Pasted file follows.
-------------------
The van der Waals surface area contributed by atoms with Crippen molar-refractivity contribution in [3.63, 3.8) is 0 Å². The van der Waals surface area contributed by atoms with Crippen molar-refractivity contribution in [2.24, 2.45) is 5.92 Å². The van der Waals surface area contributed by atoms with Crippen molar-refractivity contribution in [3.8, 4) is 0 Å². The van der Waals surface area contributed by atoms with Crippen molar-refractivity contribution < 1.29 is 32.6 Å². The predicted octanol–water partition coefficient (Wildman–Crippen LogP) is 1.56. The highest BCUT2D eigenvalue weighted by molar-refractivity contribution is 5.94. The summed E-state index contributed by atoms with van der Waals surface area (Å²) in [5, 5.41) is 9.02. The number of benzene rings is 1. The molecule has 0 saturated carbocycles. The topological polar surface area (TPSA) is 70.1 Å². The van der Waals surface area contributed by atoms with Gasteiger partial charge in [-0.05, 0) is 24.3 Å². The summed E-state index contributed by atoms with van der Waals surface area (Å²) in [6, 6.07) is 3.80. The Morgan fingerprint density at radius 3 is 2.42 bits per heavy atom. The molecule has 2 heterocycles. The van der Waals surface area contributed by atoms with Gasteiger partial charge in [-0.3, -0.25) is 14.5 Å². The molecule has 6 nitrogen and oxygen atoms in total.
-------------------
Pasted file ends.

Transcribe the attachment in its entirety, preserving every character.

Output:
The van der Waals surface area contributed by atoms with Crippen molar-refractivity contribution in [3.63, 3.8) is 0 Å². The van der Waals surface area contributed by atoms with Crippen molar-refractivity contribution in [2.24, 2.45) is 5.92 Å². The van der Waals surface area contributed by atoms with Crippen molar-refractivity contribution in [3.8, 4) is 0 Å². The van der Waals surface area contributed by atoms with Crippen molar-refractivity contribution < 1.29 is 32.6 Å². The predicted octanol–water partition coefficient (Wildman–Crippen LogP) is 1.56. The highest BCUT2D eigenvalue weighted by molar-refractivity contribution is 5.94. The summed E-state index contributed by atoms with van der Waals surface area (Å²) in [5, 5.41) is 9.02. The number of benzene rings is 1. The molecule has 0 saturated carbocycles. The topological polar surface area (TPSA) is 70.1 Å². The van der Waals surface area contributed by atoms with Gasteiger partial charge in [-0.05, 0) is 24.3 Å². The summed E-state index contributed by atoms with van der Waals surface area (Å²) in [6, 6.07) is 3.80. The Morgan fingerprint density at radius 3 is 2.42 bits per heavy atom. The molecule has 2 heterocycles. The van der Waals surface area contributed by atoms with Gasteiger partial charge in [-0.3, -0.25) is 14.5 Å². The molecule has 6 nitrogen and oxygen atoms in total.